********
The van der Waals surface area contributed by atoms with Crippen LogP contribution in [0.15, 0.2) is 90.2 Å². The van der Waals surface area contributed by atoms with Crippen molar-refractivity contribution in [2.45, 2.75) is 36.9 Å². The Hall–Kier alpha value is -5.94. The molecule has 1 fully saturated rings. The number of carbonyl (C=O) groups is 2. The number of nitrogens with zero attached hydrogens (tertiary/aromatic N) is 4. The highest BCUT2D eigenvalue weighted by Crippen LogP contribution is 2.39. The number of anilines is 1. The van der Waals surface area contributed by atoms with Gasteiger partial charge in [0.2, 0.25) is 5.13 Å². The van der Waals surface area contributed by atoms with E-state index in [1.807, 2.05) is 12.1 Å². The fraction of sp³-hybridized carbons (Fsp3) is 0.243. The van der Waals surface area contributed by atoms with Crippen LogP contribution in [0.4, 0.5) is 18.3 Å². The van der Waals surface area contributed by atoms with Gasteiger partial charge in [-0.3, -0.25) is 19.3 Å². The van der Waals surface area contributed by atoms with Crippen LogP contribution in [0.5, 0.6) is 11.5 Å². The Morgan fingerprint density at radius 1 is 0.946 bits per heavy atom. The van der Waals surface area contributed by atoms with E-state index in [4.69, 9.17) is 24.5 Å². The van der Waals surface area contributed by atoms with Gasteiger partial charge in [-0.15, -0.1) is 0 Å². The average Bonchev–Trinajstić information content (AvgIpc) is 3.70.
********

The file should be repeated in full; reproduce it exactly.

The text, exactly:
The van der Waals surface area contributed by atoms with Crippen LogP contribution in [0.15, 0.2) is 90.2 Å². The van der Waals surface area contributed by atoms with Crippen molar-refractivity contribution in [2.45, 2.75) is 36.9 Å². The Hall–Kier alpha value is -5.94. The molecule has 1 fully saturated rings. The number of carbonyl (C=O) groups is 2. The number of nitrogens with zero attached hydrogens (tertiary/aromatic N) is 4. The highest BCUT2D eigenvalue weighted by Crippen LogP contribution is 2.39. The number of anilines is 1. The van der Waals surface area contributed by atoms with Gasteiger partial charge in [0.2, 0.25) is 5.13 Å². The van der Waals surface area contributed by atoms with E-state index in [1.807, 2.05) is 12.1 Å². The fraction of sp³-hybridized carbons (Fsp3) is 0.243. The van der Waals surface area contributed by atoms with Crippen LogP contribution in [0.4, 0.5) is 18.3 Å². The van der Waals surface area contributed by atoms with Gasteiger partial charge in [-0.3, -0.25) is 19.3 Å². The van der Waals surface area contributed by atoms with Crippen LogP contribution in [0.5, 0.6) is 11.5 Å². The Morgan fingerprint density at radius 1 is 0.946 bits per heavy atom. The van der Waals surface area contributed by atoms with E-state index in [4.69, 9.17) is 24.5 Å². The van der Waals surface area contributed by atoms with Gasteiger partial charge in [-0.15, -0.1) is 0 Å². The average Bonchev–Trinajstić information content (AvgIpc) is 3.70.